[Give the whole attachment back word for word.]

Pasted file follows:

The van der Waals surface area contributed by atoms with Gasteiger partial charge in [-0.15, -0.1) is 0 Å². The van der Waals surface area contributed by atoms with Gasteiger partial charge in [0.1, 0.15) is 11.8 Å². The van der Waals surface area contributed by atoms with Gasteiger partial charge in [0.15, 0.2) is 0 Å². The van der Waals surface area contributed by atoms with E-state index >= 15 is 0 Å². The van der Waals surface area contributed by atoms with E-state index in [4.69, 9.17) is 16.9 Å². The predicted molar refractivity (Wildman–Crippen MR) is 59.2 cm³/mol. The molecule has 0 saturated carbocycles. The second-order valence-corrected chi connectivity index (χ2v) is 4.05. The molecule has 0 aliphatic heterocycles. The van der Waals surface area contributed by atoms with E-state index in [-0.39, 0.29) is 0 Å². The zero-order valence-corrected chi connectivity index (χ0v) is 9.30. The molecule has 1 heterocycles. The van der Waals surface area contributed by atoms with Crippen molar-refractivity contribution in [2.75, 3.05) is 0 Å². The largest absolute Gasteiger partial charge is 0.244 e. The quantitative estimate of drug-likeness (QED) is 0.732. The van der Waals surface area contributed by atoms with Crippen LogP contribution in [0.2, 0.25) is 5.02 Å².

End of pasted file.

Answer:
The van der Waals surface area contributed by atoms with Gasteiger partial charge in [-0.15, -0.1) is 0 Å². The van der Waals surface area contributed by atoms with Gasteiger partial charge in [0.1, 0.15) is 11.8 Å². The van der Waals surface area contributed by atoms with Gasteiger partial charge in [0.15, 0.2) is 0 Å². The van der Waals surface area contributed by atoms with E-state index >= 15 is 0 Å². The van der Waals surface area contributed by atoms with E-state index in [4.69, 9.17) is 16.9 Å². The predicted molar refractivity (Wildman–Crippen MR) is 59.2 cm³/mol. The molecule has 0 saturated carbocycles. The second-order valence-corrected chi connectivity index (χ2v) is 4.05. The molecule has 0 aliphatic heterocycles. The van der Waals surface area contributed by atoms with E-state index in [-0.39, 0.29) is 0 Å². The zero-order valence-corrected chi connectivity index (χ0v) is 9.30. The molecule has 1 heterocycles. The van der Waals surface area contributed by atoms with Crippen molar-refractivity contribution in [2.75, 3.05) is 0 Å². The largest absolute Gasteiger partial charge is 0.244 e. The quantitative estimate of drug-likeness (QED) is 0.732. The van der Waals surface area contributed by atoms with Crippen LogP contribution in [0.2, 0.25) is 5.02 Å².